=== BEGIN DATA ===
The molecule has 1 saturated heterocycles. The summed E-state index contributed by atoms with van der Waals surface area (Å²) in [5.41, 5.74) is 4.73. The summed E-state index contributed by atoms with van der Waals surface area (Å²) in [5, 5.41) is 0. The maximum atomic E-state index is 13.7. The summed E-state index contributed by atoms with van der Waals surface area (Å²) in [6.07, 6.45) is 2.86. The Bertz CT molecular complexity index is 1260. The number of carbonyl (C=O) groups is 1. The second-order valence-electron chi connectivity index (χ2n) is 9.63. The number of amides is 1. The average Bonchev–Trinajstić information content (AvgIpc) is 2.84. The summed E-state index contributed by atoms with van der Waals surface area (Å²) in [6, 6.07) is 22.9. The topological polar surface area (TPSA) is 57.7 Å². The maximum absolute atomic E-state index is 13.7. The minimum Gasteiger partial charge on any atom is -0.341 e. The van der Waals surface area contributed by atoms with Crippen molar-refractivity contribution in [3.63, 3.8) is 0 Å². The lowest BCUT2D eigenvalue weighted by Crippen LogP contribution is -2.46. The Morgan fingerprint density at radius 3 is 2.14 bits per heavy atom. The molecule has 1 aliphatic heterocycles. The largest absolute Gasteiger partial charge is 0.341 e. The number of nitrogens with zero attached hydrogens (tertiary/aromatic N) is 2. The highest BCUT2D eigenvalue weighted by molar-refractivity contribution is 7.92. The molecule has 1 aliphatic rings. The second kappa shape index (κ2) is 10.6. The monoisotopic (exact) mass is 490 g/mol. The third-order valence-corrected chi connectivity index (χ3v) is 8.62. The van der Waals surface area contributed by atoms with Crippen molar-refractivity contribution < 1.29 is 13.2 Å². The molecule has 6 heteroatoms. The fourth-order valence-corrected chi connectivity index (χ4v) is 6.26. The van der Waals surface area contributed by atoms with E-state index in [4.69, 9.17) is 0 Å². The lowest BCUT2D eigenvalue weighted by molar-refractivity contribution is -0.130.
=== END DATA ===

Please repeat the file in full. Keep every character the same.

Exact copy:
The molecule has 1 saturated heterocycles. The summed E-state index contributed by atoms with van der Waals surface area (Å²) in [5.41, 5.74) is 4.73. The summed E-state index contributed by atoms with van der Waals surface area (Å²) in [5, 5.41) is 0. The maximum atomic E-state index is 13.7. The summed E-state index contributed by atoms with van der Waals surface area (Å²) in [6.07, 6.45) is 2.86. The Bertz CT molecular complexity index is 1260. The number of carbonyl (C=O) groups is 1. The second-order valence-electron chi connectivity index (χ2n) is 9.63. The number of amides is 1. The average Bonchev–Trinajstić information content (AvgIpc) is 2.84. The summed E-state index contributed by atoms with van der Waals surface area (Å²) in [6, 6.07) is 22.9. The topological polar surface area (TPSA) is 57.7 Å². The maximum absolute atomic E-state index is 13.7. The minimum Gasteiger partial charge on any atom is -0.341 e. The van der Waals surface area contributed by atoms with Crippen molar-refractivity contribution in [3.63, 3.8) is 0 Å². The lowest BCUT2D eigenvalue weighted by Crippen LogP contribution is -2.46. The Morgan fingerprint density at radius 3 is 2.14 bits per heavy atom. The molecule has 1 aliphatic heterocycles. The largest absolute Gasteiger partial charge is 0.341 e. The number of nitrogens with zero attached hydrogens (tertiary/aromatic N) is 2. The highest BCUT2D eigenvalue weighted by molar-refractivity contribution is 7.92. The molecule has 1 aliphatic rings. The second kappa shape index (κ2) is 10.6. The monoisotopic (exact) mass is 490 g/mol. The third-order valence-corrected chi connectivity index (χ3v) is 8.62. The van der Waals surface area contributed by atoms with Crippen molar-refractivity contribution < 1.29 is 13.2 Å². The molecule has 6 heteroatoms. The fourth-order valence-corrected chi connectivity index (χ4v) is 6.26. The van der Waals surface area contributed by atoms with E-state index in [4.69, 9.17) is 0 Å². The lowest BCUT2D eigenvalue weighted by molar-refractivity contribution is -0.130.